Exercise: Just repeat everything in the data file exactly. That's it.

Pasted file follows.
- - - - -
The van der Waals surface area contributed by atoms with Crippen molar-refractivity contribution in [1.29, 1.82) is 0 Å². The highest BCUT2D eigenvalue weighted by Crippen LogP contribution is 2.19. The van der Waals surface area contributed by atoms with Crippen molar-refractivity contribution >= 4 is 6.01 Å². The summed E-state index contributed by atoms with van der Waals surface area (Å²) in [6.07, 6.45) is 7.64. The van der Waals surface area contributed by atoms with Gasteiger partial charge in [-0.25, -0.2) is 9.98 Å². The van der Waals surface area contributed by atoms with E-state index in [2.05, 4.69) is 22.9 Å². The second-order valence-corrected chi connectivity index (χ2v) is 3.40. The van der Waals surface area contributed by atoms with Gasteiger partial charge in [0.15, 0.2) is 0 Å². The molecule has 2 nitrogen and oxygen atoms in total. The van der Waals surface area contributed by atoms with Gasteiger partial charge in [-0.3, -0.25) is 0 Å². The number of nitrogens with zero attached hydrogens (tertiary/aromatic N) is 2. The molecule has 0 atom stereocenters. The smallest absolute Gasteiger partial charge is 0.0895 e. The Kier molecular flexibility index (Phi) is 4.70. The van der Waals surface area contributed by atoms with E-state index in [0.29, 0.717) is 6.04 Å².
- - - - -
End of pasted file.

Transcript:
The van der Waals surface area contributed by atoms with Crippen molar-refractivity contribution in [1.29, 1.82) is 0 Å². The highest BCUT2D eigenvalue weighted by Crippen LogP contribution is 2.19. The van der Waals surface area contributed by atoms with Crippen molar-refractivity contribution >= 4 is 6.01 Å². The summed E-state index contributed by atoms with van der Waals surface area (Å²) in [6.07, 6.45) is 7.64. The van der Waals surface area contributed by atoms with Gasteiger partial charge in [-0.25, -0.2) is 9.98 Å². The van der Waals surface area contributed by atoms with E-state index in [2.05, 4.69) is 22.9 Å². The second-order valence-corrected chi connectivity index (χ2v) is 3.40. The van der Waals surface area contributed by atoms with Gasteiger partial charge in [0.15, 0.2) is 0 Å². The molecule has 2 nitrogen and oxygen atoms in total. The van der Waals surface area contributed by atoms with Gasteiger partial charge in [-0.3, -0.25) is 0 Å². The number of nitrogens with zero attached hydrogens (tertiary/aromatic N) is 2. The molecule has 0 atom stereocenters. The smallest absolute Gasteiger partial charge is 0.0895 e. The Kier molecular flexibility index (Phi) is 4.70. The van der Waals surface area contributed by atoms with E-state index in [0.29, 0.717) is 6.04 Å².